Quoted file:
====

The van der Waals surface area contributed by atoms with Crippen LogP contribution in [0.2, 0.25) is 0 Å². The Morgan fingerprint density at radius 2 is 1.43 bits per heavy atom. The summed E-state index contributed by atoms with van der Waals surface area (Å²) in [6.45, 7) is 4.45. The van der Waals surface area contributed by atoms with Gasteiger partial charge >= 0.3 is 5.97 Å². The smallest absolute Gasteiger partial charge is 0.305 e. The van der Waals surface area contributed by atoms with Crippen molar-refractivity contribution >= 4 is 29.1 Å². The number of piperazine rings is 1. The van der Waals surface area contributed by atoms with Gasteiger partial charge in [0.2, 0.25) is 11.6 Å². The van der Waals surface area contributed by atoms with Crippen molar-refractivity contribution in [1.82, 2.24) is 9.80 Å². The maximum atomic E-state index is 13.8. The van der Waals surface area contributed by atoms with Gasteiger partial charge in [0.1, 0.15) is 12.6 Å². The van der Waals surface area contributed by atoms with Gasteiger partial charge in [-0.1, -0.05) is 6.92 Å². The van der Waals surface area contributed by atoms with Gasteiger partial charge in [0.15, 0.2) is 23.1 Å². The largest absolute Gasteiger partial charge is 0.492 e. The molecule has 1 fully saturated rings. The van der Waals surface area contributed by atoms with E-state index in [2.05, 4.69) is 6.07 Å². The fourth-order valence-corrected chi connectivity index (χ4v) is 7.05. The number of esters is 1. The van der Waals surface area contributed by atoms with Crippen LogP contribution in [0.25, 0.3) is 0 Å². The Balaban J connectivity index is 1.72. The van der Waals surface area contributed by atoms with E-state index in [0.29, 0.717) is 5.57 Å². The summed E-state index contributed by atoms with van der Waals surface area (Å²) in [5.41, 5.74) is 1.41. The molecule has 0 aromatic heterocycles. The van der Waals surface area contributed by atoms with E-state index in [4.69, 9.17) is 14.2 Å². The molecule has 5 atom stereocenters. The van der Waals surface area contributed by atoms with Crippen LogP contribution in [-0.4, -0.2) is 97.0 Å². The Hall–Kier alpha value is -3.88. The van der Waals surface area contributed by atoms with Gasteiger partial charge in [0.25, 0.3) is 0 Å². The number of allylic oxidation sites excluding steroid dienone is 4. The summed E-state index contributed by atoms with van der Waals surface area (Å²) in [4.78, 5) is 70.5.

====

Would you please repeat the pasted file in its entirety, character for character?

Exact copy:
The van der Waals surface area contributed by atoms with Crippen LogP contribution in [0.2, 0.25) is 0 Å². The Morgan fingerprint density at radius 2 is 1.43 bits per heavy atom. The summed E-state index contributed by atoms with van der Waals surface area (Å²) in [6.45, 7) is 4.45. The van der Waals surface area contributed by atoms with Gasteiger partial charge >= 0.3 is 5.97 Å². The smallest absolute Gasteiger partial charge is 0.305 e. The van der Waals surface area contributed by atoms with Crippen molar-refractivity contribution >= 4 is 29.1 Å². The number of piperazine rings is 1. The van der Waals surface area contributed by atoms with Gasteiger partial charge in [0.2, 0.25) is 11.6 Å². The van der Waals surface area contributed by atoms with Crippen molar-refractivity contribution in [1.82, 2.24) is 9.80 Å². The maximum atomic E-state index is 13.8. The van der Waals surface area contributed by atoms with Gasteiger partial charge in [0.1, 0.15) is 12.6 Å². The van der Waals surface area contributed by atoms with Gasteiger partial charge in [-0.1, -0.05) is 6.92 Å². The van der Waals surface area contributed by atoms with Gasteiger partial charge in [0.15, 0.2) is 23.1 Å². The largest absolute Gasteiger partial charge is 0.492 e. The molecule has 1 fully saturated rings. The van der Waals surface area contributed by atoms with E-state index in [2.05, 4.69) is 6.07 Å². The fourth-order valence-corrected chi connectivity index (χ4v) is 7.05. The number of esters is 1. The van der Waals surface area contributed by atoms with Crippen LogP contribution in [0.25, 0.3) is 0 Å². The Balaban J connectivity index is 1.72. The van der Waals surface area contributed by atoms with E-state index in [0.29, 0.717) is 5.57 Å². The summed E-state index contributed by atoms with van der Waals surface area (Å²) in [5.41, 5.74) is 1.41. The molecule has 0 aromatic heterocycles. The van der Waals surface area contributed by atoms with E-state index in [4.69, 9.17) is 14.2 Å². The molecule has 5 atom stereocenters. The van der Waals surface area contributed by atoms with Crippen LogP contribution in [-0.4, -0.2) is 97.0 Å². The Hall–Kier alpha value is -3.88. The van der Waals surface area contributed by atoms with Gasteiger partial charge in [0.25, 0.3) is 0 Å². The number of allylic oxidation sites excluding steroid dienone is 4. The summed E-state index contributed by atoms with van der Waals surface area (Å²) in [4.78, 5) is 70.5.